We wish you Happy Holidays and great success in meeting your financial goals in 2018 (and beyond)!

1Daily prices through 12/26/2017 from CoinDesk.
2See Bitcoin.org for detailed information on how it works. 

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Friday, December 8, 2017

Tax Reform a MONUMENTAL Task

Pathways Advisory Group, Inc.
      Dustin J. Smith, CFP®













As you may have heard, Congress is working towards a Tax Reform bill to take effect in 2018.  I’m not ready to use terms like tax relief or tax cuts but both proposals favor simplifying the tax code - a monumental task.  There’s work to be done, but there appears to be enough momentum (House and Senate bills must merge through conference committee, pass the House and Senate and the President must sign) to take a look at some key provisions and a few differences:

Lower Tax Rates and end of The Alternative Minimum Tax – Both tax bills (House and Senate) favor lower tax rates and an end to the Alternative Minimum Tax, but there are a few differences:

Difference:  The House tax bill repeals the Alternative Minimum Tax entirely but a last minute change to the Senate tax bill only lessened the bite (impacting fewer taxpayers).  

Difference:  The Senate tax bill lowers tax rates but doesn’t reduce the number of tax brackets (seven).  The House tax bill lowers tax rates and simplifies tax brackets extensively (down to just four).

Fewer Itemized Deductions offset by an increased Standard Deduction – Both tax bills support an increased Standard Deduction (roughly doubling it) offset by fewer potential itemized deductions (only beneficial to the extent greater than the Standard Deduction).  However, there are (again) some differences:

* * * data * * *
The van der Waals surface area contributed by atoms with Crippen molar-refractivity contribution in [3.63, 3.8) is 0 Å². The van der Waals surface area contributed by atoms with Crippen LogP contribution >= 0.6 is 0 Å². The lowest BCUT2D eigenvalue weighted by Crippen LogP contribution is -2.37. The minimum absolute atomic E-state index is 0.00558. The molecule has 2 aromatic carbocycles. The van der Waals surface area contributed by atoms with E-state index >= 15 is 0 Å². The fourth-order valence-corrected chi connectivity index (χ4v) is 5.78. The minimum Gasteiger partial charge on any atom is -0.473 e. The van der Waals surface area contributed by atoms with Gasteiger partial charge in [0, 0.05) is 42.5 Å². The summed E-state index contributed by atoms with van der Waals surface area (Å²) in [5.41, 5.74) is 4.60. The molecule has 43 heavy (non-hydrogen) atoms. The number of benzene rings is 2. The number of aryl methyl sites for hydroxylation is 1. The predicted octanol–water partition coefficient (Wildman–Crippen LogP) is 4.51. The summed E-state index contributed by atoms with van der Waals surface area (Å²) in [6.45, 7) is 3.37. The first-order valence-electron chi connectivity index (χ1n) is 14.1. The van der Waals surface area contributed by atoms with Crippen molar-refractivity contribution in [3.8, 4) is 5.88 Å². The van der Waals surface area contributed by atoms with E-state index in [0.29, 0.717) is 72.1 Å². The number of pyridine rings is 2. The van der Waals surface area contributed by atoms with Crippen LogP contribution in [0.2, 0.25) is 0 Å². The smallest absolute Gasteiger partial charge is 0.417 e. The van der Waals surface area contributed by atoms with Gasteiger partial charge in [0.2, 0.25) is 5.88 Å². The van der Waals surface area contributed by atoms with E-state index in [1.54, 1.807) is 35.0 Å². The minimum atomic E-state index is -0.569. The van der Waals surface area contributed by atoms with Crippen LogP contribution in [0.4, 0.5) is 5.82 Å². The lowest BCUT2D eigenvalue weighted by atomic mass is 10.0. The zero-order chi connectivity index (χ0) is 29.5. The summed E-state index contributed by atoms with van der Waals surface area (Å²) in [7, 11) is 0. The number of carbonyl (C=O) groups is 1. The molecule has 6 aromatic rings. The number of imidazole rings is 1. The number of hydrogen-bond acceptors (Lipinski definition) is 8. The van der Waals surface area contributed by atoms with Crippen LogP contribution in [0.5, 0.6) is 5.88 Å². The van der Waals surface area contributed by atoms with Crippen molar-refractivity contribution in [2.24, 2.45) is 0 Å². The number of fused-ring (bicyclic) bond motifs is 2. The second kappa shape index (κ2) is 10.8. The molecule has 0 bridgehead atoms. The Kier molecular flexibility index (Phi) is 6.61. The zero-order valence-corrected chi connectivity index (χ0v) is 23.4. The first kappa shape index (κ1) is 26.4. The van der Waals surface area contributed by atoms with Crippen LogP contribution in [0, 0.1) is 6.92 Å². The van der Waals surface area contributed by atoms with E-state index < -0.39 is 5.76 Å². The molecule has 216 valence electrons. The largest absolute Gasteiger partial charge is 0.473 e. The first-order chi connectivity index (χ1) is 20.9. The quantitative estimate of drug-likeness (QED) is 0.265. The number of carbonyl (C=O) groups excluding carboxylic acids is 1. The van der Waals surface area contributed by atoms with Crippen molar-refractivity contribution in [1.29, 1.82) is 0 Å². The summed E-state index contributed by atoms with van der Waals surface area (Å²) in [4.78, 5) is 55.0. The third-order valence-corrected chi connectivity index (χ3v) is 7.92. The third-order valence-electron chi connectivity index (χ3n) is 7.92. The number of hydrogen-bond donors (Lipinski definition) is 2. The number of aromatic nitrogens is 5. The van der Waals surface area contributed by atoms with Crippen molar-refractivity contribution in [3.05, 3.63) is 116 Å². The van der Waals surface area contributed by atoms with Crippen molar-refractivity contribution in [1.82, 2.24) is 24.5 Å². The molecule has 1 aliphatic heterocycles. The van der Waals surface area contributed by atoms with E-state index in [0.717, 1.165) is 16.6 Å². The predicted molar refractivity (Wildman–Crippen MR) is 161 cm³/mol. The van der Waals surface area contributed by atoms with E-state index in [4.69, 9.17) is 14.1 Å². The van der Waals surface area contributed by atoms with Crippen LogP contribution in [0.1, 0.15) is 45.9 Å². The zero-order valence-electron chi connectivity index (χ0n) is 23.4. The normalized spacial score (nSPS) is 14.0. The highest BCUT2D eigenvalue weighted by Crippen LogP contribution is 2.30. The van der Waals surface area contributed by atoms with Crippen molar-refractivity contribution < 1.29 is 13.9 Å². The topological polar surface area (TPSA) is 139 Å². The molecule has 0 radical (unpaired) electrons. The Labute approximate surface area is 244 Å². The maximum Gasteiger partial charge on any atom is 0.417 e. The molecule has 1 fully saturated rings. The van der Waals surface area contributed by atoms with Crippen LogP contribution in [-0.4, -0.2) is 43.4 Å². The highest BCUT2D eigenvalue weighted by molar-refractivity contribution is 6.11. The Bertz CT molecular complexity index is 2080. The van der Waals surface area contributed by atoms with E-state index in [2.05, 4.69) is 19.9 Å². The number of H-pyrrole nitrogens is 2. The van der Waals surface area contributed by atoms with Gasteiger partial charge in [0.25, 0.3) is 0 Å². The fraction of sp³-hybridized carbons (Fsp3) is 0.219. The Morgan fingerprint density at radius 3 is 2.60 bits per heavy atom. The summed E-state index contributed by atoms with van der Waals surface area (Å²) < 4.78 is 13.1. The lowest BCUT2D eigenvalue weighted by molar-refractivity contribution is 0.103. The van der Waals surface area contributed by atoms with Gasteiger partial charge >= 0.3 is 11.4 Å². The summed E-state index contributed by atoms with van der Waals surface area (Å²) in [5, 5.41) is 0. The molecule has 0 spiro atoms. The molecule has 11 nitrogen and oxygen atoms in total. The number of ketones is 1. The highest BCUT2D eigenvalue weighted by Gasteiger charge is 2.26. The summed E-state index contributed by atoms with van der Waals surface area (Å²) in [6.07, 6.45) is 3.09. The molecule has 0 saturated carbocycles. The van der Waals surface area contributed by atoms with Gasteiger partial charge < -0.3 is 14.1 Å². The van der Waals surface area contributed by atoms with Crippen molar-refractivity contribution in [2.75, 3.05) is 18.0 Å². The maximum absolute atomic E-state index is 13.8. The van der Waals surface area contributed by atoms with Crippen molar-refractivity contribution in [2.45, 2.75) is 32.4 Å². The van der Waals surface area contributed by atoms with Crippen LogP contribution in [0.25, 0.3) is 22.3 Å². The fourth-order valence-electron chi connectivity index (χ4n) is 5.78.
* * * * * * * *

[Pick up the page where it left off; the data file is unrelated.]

Difference:  The House tax bill reduces the eligible mortgage interest (itemized) deduction to interest paid on balances up to $500,000 (for new mortgages), while the existing mortgage interest (itemized) deduction limit remains unchanged in the Senate tax bill.   

Difference:  The (itemized) deduction for medical expenses is retained in the Senate tax bill but eliminated entirely in the House tax bill.

Replacing Exemptions with an increased Child Tax Credit – Both tax bills suggest replacing personal exemptions with lower tax brackets (to simplify) and an increased Child Tax Credit. 

Difference:  The Senate tax bill phases the child tax credit out at $230,000 of income while the House tax bill does so at $500,000 of income.

Difference:  The child tax credit itself differs too ($1,600 tax credit per child in the House tax bill and $2,000 tax credit per child in the Senate tax bill).

Estate Tax Exemption and Gift Tax Exclusion – We appear to be headed for an increase to the Estate Tax Exemption (amount you can transfer free of Estate Tax) and no change to the Gift Tax Exclusion (amount you can gift per individual, per year, without any Gift Tax filing implications).

Difference:  Both tax bills roughly double the Estate Tax Exemption (to $11,000,000), but the House tax bill goes one step further by eliminating the Estate Tax entirely in 2024.

The impact of 2018 Tax Reform will vary by taxpayer.  Taxpayers who don’t typically take the itemized deduction (or barely do), stand to benefit quite a bit.  The fate of taxpayers who typically take advantage of numerous itemized deductions (especially California taxpayers, with elimination of the deduction for state income taxes paid in both tax bills), will have to wait for the final merged tax bill.  Either way, if/when the rules change, we will look to interpret, adjust and clarify opportunities the same way we always do. 

Dustin J. Smith, CFP®

The above explanation is summarized and generic.  Please consult your tax professional with any specific questions and take a look at this summary from www.thebalance.com for a more comprehensive look at Tax Reform.  Feel free to play around with this calculator too.